One approach is to add notes to the original documents (perhaps color coded?) so that new readers of old documents will not be unnecessarily confused and so that people re-reading the older documents can see clearly where and how changes have been brought into the discussion. This is time-consuming and organizationally complex. Therefore, an alternate might be to include, in the introduction to any new document, notations of changes from previously published works, leaving the original works untouched. That risks allowing the originals to seem still to be authoritative, however. Ideally, there should be some notation in the originals to point out changes, even if that notation is only a link to the updated document and some standard note (e.g., "New information has obliged us to revise statements made here. See . . . .") While the authors believe that some form of notation in old and outdated documents is required, the bare minimum is a more complex indexing form than the norm, one that includes information about documents that have been updated or are themselves updates of other documents.
It may be argued that this kind of revision is so familiar to scholars that it is unnecessary to change practices with a movement to the web as the publication medium. Notations of change are certainly not required in the print world. On the other hand, most authors, when proposing any important change of interpretation, will sketch out the background in the course of discussion, complete with bibliography. We are simply arguing here that some such awareness of the potential for confusion be built into the system.
Will web pages aimed at the general public be a part of the site from the beginning or only when analysis has been completed?
These are all interesting questions that cannot be given a simple answer. The portion of the site devoted to the general public should not, in our view, be so much a section of the website as individual pages that are aimed at the public — and marked as such in menus or indices — and that lead both to other pages intended for general audiences and to the scholarly portions of the site. The general public should, when so inclined, be able to dig as deeply into the material as any scholar, but the starting points will be different.
The more complex the project, the more complex these pages will need to be. At the least, we believe that Peter Young (see reference above) had it right; the general public should be able to determine the aims, methods, and rationales for the project. We must be able to explain what we do, how we do it, and why we do it to an audience broader than our colleagues. At the end of the day, the support of the wider public is required.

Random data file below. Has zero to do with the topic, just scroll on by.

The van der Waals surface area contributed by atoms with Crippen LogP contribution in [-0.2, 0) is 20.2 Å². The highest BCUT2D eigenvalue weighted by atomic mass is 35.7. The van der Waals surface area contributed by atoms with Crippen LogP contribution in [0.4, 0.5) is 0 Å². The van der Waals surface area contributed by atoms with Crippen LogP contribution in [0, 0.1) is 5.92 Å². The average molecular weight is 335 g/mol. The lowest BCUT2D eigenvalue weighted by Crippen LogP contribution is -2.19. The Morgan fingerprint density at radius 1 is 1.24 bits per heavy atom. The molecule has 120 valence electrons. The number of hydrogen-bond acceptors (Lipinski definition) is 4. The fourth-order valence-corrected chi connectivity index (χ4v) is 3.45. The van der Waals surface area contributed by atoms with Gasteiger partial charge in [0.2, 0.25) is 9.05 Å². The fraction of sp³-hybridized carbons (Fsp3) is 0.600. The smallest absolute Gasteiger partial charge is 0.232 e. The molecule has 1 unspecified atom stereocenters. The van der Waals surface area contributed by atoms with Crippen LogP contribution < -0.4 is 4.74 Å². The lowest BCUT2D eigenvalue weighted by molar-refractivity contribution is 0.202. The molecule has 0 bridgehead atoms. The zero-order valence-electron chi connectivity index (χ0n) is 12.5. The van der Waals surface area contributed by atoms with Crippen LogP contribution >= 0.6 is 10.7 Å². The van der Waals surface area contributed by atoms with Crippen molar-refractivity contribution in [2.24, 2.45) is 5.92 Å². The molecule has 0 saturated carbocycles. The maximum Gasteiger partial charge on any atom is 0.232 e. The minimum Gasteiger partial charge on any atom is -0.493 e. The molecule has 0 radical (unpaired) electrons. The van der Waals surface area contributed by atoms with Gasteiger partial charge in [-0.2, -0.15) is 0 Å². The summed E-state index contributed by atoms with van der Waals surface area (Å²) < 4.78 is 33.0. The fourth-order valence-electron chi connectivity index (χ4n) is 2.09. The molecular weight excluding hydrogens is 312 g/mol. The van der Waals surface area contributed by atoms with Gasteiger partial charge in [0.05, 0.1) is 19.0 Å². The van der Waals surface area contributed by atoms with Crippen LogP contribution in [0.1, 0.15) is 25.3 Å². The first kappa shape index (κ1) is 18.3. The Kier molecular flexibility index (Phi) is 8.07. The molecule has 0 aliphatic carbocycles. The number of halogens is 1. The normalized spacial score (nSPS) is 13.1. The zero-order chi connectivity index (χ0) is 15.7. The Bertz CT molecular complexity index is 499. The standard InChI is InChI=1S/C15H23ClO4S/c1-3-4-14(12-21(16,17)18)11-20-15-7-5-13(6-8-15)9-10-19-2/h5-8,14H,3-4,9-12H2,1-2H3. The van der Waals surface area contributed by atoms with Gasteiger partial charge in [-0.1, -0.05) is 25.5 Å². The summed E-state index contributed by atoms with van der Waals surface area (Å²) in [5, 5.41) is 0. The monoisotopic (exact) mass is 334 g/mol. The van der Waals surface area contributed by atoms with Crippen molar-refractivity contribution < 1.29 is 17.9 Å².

As to the question of waiting until the end of the project to put up web pages for the general public, we think that is a mistake. The more important and far-reaching the project, the more desirable it will be to speak to the public from the beginning. That, however, may raise some difficult archiving questions. If the web pages intended for the public are prepared early in the history of the project, they will surely change — and probably change often. Should those various versions be preserved? It seems to us that they should. They may well represent a very interesting and useful version of the history of the project. Therefore, we favor preserving all versions of these documents except those with only trivial changes (easy to say, harder to define, but basically non-trivial changes are those that impact meaning), in which case the last version should be the one preserved. Once the project and the site are complete, there should be some narrative to explain the evolution of these documents. That would aid both scholarly and general readers who wish to understand the project as whole.
It would be foolish to pretend that the foregoing discussion has been more than an outline of the issues to be confronted. The individual problems discussed, however, should provide a handy outline for the chief geek and others as they approach the work of publishing a project on the web.
-- Andrea Vianello and Harrison Eiteljorg, II
For additional articles in this series, please see "Project Publication on the Web — IV," in this issue at csanet.org/newsletter/fall11/nlf1103.html; "Project Publication on the Web — Addendum," by Eiteljorg at csanet.org/newsletter/winter12/nlw1205.html; and "Project Publication on the Web — Addendum II," by Vianello at csanet.org/newsletter/spring12/nls1204.html.
All articles in the CSA Newsletter are reviewed by the staff. All are published with no intention of future change(s) and are maintained at the CSA website. Changes (other than corrections of typos or similar errors) will rarely be made after publication. If any such change is made, it will be made so as to permit both the original text and the change to be determined.